Teaching The Stacking Pods

We all know that some dogs take to certain behaviours faster than others. Many of us want to believe that is it intelligence that causes this. I have another suggestion:

The dog is not super motivated to do small, repetitive, unusual actions to accomplish something that doesn’t seem too interesting to him.

When a dog is very focused on what would be his in-bred “job”, such as guarding, scenting, or pulling (running), it can be a challenge to get him to do things they wouldn’t normally do – like stand on four squishy round things and try to stay there for an extended period of time.

Of course there will always be the exception to that, but I would like to see a purpose bred dog prefer to put his paws on four stacking pods (even with the lure of food) instead of observe the neighbourhood for the purpose of guarding and protecting his family. Or for other breeds, prefer that over pulling a sled, chasing prey or scenting a bird. It’s not likely.


That means, we will be going slower in the training, and possibly accomplishing it likely to a lower degree. Even so, it’s important to train a large working dog to do conditioning behaviours for his own good and health.

Training The Pods

Training a dog to stand on four stacking pods seems un-important, but it is not. In order to learn this behaviour a dog needs to be concentrating on where he is putting his paws, and then he has to balance on them. For a big dog, this is not super easy.
Some dogs will not be able to do this on such small pods. That’s fine. Other things can be substituted to give a similar result.

Standing on stacking pods is good for conditioning dogs. It increases muscle strength and improves balance as well as challenges the dog’s brain by making him think about where he is putting his paws. The dog needs to learn to put one paw on each pod separately.

Improving these things in your dog is important as your dog ages, which is when dogs tend to start having mobility issues. Often this happens as a result of having done very little for quite a long time. Yep we do it to ourselves and to our pets.

I’m training Ira to stand on the pods even though he is big. I find that the small pods prevent him from slipping off too much, which would be more likely to happen on larger balance pads. If you do this training with your dog, use your own judgement on whether or not it is possible for your dog, and make the appropriate adjustments. Always get clearance from your vet to start exercise or conditioning programs for your dog, no matter how fit he is.

Introducing the dog to the pod

To teach a dog this behaviour, I start with presenting one pod on the floor. When Ira checked it out with his nose I click/rewarded him for that at the beginning of training. He also already knows the cue “hit it” which means touch it with your paw and I used that to start off with. I eventually want to use the cue “feet” for the future behaviour of putting his front paws on the targets and I say that a few times. In the video below, he is at the point of being able to have two pods on the floor in front of him because he is pretty good at one paw on one pod. This is the next step.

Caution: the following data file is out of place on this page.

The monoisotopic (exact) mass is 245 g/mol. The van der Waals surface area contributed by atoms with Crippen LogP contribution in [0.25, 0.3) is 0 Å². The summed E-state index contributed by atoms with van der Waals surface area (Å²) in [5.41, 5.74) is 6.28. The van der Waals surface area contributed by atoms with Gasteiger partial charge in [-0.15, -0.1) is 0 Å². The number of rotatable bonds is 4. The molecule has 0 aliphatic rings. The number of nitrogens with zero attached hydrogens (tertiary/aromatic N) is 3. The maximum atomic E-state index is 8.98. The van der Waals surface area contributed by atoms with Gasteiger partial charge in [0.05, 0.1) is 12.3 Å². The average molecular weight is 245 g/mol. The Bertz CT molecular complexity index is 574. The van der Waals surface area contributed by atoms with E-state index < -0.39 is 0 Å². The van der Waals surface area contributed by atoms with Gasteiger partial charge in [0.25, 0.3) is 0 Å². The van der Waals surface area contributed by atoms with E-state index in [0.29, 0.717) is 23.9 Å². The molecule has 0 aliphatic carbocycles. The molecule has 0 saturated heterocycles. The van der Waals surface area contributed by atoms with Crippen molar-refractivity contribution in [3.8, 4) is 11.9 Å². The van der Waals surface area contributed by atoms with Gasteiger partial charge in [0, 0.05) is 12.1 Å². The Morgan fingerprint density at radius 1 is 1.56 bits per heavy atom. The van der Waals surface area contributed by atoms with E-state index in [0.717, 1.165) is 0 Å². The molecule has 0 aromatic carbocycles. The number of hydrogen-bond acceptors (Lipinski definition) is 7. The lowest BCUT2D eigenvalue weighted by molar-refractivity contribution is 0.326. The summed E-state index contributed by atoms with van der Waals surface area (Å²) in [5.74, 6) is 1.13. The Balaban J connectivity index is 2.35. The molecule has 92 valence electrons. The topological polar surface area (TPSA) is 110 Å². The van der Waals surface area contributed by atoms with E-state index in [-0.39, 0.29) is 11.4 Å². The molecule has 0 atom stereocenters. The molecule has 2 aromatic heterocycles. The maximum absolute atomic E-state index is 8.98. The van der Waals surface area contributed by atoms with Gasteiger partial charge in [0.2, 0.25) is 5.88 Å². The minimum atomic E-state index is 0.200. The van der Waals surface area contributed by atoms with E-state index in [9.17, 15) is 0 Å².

To teach this behaviour I use mostly “shaping”. All shaping is, is click/rewarding closer and closer approximations to the final behaviour you want. This gets the dog thinking about what he is doing in order to get a click. You can see several times in the video above when Ira is actually purposely putting his paw on the pod. He is thinking. You can see I’m not asking him to put both paws on the pods perfectly. I’m rewarding him for ALMOST putting his paws on both – one at a time. When he gets it right (such as leaving a paw on a pod for an extended period, I give him extra rewards.

Continuing on…

Once Ira has the understanding of putting both front paws on pods, I will start walking him forward over the two pods to teach him back feet on as well. This can be a bit more tricky, but speed of learning will depend on the dog. Some dogs will take to it quickly  and others will need a bit longer to work it out.

Using the same shaping procedure, I teach back paws on the pods. Once the dog can put two front feet on, and then walk forward and put two back feet on, I present all four pods at the same time. If at any time the dog ceases to want to work, I stop.

More about training pods

Training the pods needs to be done in short sessions. It is mentally and physically challenging especially for very large dogs, so shorter sessions will prevent frustration and boredom for both you and the dog.

If you are using shaping with your dog and feel you aren’t making much progress, don’t give up. The temptation is to place your dogs feet onto the pods. This slows the thinking process for your dog. You really want him to figure it out himself if possible. However, if you think it may help to do this once or twice, just to help your dog out, give it a try. Training dogs is just as much as skill as an art, and because all dogs and humans are different, each person may need to try different things to find out what works for an individual dog.

I believe that all healthy dogs should learn some conditioning exercises, especially working dogs. They are often the ones that get forgotten with regards to fitness and conditioning and are the ones who really need it for long term working. Conditioning is necessary for even working livestock guardians who are mostly working on their own with stock. It could be a challenge to do the work with them, but I believe it can only help prolong working ability and mobility as the dog ages. Pets also often don’t get enough mental and physical stimulation so even just working on the pods would be a very interesting pastime for them.

Happy Pod Training!